You haven’t made a sale until you’ve banked the cash. It’s so easy to be seduced with the idea of a new customer buying lots of stuff from you.
Yet, when you talk to insolvency practitioners, they constantly say that at creditors meetings, which is when a company is wound up, they find that the people owed money hadn’t done a credit check.
When a building contractor in Kent went bust some years ago, it dragged 120 other firms down with it.
You don’t want to go down that route, so what should you do?
The time to set the rules is when you get a new customer so everybody understands what is expected. Don’t sell, and sell some more, in the fond hope that you will be paid, only to find that their idea of your 30-day credit terms is 60 or 75 days.
There are two problems here. Firstly, you may not get paid at all. Secondly, your plans for how your business grows are in disarray if you are expecting 30 days and people are paying you over a much longer period. You can easily end up insolvent just because people haven’t paid you fast enough. You can go bust making a profit. It’s called overtrading, and we have talked about it before.
How to establish the relationship
Assume that everybody wants this to work, so state your terms and why they are what they are. You need the money so that you can keep supporting your new customer – that’s the bottom line, so you can say so.
Next, ask for credit references from two suppliers. This shows that you are business-like, and it also gives both you and your customer an idea of how much credit you can reasonably advance. You can also do a credit search online quickly and cheaply.
We do free credit searches for our clients because we think it’s so important.
If the credit references come back with information that concerns you, or the credit score is poor, have the conversation. Tell your customer you can’t advance as much as he wants, and he can pay on pro forma invoice until you can prove that he is credit worthy.
If your new customer won’t play ball, don’t take them on. It’s cheaper, in the long run, to lose the sale and lose a possible bad debt.
Credit control isn’t about suing people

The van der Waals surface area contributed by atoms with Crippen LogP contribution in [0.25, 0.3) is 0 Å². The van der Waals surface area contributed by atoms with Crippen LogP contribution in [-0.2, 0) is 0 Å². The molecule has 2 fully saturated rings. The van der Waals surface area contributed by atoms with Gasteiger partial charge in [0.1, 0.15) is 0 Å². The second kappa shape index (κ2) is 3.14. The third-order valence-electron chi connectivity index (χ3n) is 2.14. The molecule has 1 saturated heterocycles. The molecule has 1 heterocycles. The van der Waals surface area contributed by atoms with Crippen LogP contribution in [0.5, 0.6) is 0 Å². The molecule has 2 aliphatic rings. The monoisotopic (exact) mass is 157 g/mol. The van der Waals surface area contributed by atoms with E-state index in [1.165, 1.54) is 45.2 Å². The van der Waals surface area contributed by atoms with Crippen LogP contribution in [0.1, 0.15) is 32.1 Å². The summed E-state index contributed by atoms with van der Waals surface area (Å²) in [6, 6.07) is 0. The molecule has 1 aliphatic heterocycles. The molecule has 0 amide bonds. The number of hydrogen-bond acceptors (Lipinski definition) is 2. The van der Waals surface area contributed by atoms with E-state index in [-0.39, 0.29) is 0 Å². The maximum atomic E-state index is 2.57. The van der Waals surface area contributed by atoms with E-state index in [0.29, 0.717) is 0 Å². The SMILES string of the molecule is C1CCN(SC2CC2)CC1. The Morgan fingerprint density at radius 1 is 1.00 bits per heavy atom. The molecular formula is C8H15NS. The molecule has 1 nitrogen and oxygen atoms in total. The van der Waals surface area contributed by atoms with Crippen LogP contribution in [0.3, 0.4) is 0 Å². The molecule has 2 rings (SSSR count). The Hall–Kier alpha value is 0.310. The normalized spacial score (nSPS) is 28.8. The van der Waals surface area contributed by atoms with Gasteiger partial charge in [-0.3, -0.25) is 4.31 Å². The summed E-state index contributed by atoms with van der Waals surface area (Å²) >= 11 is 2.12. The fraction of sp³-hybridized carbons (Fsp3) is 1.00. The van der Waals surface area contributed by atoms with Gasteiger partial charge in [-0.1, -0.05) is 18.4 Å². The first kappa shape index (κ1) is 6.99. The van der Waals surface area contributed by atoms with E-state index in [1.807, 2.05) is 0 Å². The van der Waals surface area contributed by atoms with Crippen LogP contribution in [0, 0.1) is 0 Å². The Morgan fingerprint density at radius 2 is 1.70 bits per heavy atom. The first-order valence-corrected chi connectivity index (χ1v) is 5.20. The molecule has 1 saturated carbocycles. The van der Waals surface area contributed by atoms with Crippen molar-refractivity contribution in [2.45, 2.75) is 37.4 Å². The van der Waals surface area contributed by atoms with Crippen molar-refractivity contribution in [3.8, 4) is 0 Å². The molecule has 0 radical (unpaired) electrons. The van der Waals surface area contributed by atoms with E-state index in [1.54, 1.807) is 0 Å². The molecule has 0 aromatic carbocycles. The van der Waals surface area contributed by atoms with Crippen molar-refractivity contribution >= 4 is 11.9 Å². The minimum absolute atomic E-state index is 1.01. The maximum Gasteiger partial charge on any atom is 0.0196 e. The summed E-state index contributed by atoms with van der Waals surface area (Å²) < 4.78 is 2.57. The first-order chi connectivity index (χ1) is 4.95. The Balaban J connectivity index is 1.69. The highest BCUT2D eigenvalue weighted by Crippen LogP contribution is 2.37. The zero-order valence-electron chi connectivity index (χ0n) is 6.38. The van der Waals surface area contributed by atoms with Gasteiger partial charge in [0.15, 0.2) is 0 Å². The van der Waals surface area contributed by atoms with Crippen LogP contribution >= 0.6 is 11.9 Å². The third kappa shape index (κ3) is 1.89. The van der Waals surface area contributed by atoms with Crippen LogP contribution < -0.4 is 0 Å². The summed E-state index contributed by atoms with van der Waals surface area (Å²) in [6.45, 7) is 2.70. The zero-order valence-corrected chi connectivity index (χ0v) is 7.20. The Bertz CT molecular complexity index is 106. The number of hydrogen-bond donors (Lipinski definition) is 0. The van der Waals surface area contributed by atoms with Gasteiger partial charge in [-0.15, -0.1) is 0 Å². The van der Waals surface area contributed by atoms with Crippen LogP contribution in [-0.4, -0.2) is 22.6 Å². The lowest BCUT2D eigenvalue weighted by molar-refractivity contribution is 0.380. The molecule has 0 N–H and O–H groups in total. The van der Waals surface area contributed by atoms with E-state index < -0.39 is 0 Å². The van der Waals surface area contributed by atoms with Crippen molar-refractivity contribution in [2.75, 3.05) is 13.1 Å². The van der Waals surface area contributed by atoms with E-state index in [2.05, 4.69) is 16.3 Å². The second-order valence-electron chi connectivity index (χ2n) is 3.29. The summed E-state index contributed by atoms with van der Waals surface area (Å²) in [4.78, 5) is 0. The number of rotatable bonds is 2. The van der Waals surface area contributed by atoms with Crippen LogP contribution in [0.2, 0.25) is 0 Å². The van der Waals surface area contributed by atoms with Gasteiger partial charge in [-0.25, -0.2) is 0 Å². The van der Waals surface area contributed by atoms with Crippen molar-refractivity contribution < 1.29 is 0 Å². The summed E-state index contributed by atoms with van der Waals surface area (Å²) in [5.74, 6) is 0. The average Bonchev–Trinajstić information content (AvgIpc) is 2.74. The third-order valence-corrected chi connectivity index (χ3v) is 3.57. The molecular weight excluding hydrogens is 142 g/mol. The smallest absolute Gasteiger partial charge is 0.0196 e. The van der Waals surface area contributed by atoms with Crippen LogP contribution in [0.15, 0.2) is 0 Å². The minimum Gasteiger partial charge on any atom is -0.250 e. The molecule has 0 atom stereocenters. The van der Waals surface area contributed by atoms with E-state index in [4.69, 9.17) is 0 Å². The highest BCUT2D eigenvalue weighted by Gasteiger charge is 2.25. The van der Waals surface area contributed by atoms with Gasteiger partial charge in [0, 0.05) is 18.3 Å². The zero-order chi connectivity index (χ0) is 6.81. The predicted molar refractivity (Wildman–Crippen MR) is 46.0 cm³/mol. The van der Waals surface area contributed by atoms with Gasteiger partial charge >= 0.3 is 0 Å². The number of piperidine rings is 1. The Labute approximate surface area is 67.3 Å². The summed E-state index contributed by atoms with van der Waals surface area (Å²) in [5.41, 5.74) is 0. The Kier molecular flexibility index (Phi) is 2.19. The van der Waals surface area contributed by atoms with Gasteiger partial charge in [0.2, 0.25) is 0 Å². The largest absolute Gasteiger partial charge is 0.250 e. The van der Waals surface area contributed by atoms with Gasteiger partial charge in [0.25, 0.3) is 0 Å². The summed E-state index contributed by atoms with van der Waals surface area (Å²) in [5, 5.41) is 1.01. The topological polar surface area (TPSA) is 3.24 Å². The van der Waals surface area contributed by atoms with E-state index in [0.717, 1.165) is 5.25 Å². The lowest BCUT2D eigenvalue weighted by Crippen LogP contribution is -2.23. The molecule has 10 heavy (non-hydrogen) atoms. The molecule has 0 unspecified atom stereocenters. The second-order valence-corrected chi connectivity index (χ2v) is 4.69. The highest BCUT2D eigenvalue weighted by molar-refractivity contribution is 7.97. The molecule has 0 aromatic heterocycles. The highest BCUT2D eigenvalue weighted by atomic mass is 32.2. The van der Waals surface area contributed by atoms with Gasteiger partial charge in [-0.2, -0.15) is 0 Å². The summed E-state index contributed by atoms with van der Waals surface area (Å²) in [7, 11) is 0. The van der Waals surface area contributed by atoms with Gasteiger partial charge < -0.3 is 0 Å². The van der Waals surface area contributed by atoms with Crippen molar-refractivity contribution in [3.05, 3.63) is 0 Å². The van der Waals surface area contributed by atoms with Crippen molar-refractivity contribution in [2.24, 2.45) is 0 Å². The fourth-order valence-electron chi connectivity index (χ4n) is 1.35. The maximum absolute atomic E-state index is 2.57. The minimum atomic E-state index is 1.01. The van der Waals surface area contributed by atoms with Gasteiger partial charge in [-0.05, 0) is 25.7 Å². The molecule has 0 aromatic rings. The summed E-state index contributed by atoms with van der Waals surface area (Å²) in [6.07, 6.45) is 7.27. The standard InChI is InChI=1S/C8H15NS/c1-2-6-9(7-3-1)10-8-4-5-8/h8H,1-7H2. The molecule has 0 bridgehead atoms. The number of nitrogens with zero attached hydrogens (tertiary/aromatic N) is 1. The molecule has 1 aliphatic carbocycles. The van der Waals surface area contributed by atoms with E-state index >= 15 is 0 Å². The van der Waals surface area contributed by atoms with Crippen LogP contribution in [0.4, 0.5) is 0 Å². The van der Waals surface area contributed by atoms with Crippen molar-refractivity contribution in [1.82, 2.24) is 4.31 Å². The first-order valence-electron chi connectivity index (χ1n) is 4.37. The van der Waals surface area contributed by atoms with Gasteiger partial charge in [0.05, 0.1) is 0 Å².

When you get to that point, your credit control has failed. It’s the points above that determine whether you end up with a bad debt or not. It’s not about sending a letter saying that you will sue them if they don’t pay you within seven days, and then go to court when they don’t. Whilst it’s easy and cheap to do this online these days, it is the last resort. By that time your customer will not have paid you for months. And you will have put a lot of time and effort chasing it – time and effort you could have put into getting a customer who might pay you on time.
Winter is coming!
Interest rates will not stay this low for many more months. We expect a rise this winter, maybe later. There’s rising consumer debt – again, and a weak pound. These all affect businesses, and even if you don’t trade overseas or in consumer credit Your customers might. As soon as interest rates go up, there will be pressure on your business and pressure on your customers’ businesses as well from their customers. Expect people to start paying you more slowly. Plan for this now. Both by making sure you have got enough available cash to withstand some strain from these slow payers, and also making sure that your customers are credit worthy.
Another point – do your customers do credit checks on their customers? It’s a long chain that needs to remain intact – if one link breaks, then it causes problems later on, hence the issues with all those Kent subcontractors. At least put the idea in your customers’ minds, for your benefit as well as theirs.
Lastly, stick to your promises. If you advance a customer credit, stop selling when they exceed the credit limit. If they say they will pay within a week and don’t, get on the phone next Monday morning. Be consistent and persistent.
And if you want free credit reports before the winter, you know where to come.